Contact management software maker ACT is introducing an online iteration of its widely used sales force automation platform.
The division of Best Software Inc., Scottsdale, Ariz., will officially release ACT for Web on Tuesday. Company officials said the online package offers a near-mirror image of ACT's Windows-based contact management system. Existing ACT users must pay a one-time fee of $249.95 per user for the Internet-based software.
ACT is introducing the online offering to better position itself against Web-based sales force automation and CRM application service providers (ASPs) such as Salesforce.com, Salesnet Inc. and NetLedger Inc. One of the advantages ACT says it has over these ASPs is the ability for users to host their own data.
"The data sits inside the company network, and we think that's a huge benefit with the critical value of keeping proprietary data protected," said Beth Nagengast, vice president of product marketing at ACT. "We also feel the pricing model holds up well next to someone like Salesforce.com, who charges a monthly fee for this kind of service."
Aside from security, ACT is also touting widespread customization of general contact management functionality and user interfaces.
ACT is already piloting the Web package with a number of existing customers, including Salt Lake City-based commercial builder Furst Construction Inc. According to Furst marketing manager Jenny Kofoed, the system is useful in allowing sales reps to log on remotely and spend more time in the field with customers.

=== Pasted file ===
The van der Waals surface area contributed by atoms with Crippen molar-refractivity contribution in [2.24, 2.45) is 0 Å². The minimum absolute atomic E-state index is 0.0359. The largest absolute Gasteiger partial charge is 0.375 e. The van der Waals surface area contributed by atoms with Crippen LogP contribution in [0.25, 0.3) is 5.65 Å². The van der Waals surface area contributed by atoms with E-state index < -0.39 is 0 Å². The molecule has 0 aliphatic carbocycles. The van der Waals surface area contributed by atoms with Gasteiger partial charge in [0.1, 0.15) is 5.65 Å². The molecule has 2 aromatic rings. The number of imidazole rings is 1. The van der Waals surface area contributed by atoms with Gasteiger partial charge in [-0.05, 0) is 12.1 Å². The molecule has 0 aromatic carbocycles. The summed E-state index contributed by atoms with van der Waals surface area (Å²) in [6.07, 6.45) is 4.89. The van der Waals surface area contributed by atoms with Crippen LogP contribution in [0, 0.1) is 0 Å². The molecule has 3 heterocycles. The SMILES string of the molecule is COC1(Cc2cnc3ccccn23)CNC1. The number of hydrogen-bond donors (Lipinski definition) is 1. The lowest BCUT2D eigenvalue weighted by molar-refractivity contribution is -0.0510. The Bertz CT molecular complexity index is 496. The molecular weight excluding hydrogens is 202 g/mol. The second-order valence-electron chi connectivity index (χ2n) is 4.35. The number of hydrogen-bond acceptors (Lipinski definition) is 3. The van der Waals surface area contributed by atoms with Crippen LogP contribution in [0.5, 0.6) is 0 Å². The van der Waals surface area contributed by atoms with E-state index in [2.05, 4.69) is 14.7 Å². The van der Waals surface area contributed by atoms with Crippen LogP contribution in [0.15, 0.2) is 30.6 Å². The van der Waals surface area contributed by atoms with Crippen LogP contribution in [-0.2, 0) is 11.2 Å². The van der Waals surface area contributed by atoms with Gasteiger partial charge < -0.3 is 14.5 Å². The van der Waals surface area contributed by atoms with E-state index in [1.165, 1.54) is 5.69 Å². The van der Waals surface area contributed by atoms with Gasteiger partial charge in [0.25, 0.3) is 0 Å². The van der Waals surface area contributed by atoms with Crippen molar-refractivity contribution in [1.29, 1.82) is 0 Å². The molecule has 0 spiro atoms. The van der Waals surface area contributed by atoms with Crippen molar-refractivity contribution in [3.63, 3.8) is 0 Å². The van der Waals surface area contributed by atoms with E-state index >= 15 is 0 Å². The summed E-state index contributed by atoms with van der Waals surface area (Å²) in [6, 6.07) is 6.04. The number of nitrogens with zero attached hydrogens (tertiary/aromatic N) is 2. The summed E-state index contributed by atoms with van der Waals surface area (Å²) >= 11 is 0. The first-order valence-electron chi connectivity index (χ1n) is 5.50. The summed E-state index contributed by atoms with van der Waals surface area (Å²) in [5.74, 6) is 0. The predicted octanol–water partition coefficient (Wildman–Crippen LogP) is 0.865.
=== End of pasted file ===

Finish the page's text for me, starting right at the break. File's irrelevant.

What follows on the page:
"It's particularly useful for the sales team, as our geographical presence is growing and we have more people working outside the home office," Kofoed said.
Kofoed said that 17 of Furst's 50 employees use ACT for Web. The company has been running ACT contact management software for more than a year and deployed the Web package several weeks ago.
According to at least one industry analyst, the new product should sit well with existing ACT users and give the vendor a more solid footing in competing with the ASP crowd, as well as new CRM entrant Microsoft Corp.
"This broadens ACT's accessibility and sends a message to Salesforce.com and others that [ACT] is not going to be left behind in terms of functionality," said Kelly Spang Ferguson, principal analyst at Current Analysis in Sterling, Va.
According to Spang Ferguson, the Web package may even help ACT attract users that remain concerned about putting data in an ASP's hands. Spang Ferguson believes the release is aimed at the ASP CRM providers more than it targets newcomer Microsoft.
"You can't ever discount Microsoft as a competitor, especially looking into the future, when they've had more time on the market," she said. "But this is an answer to the growing aggressiveness in the ASP market for sales force automation."
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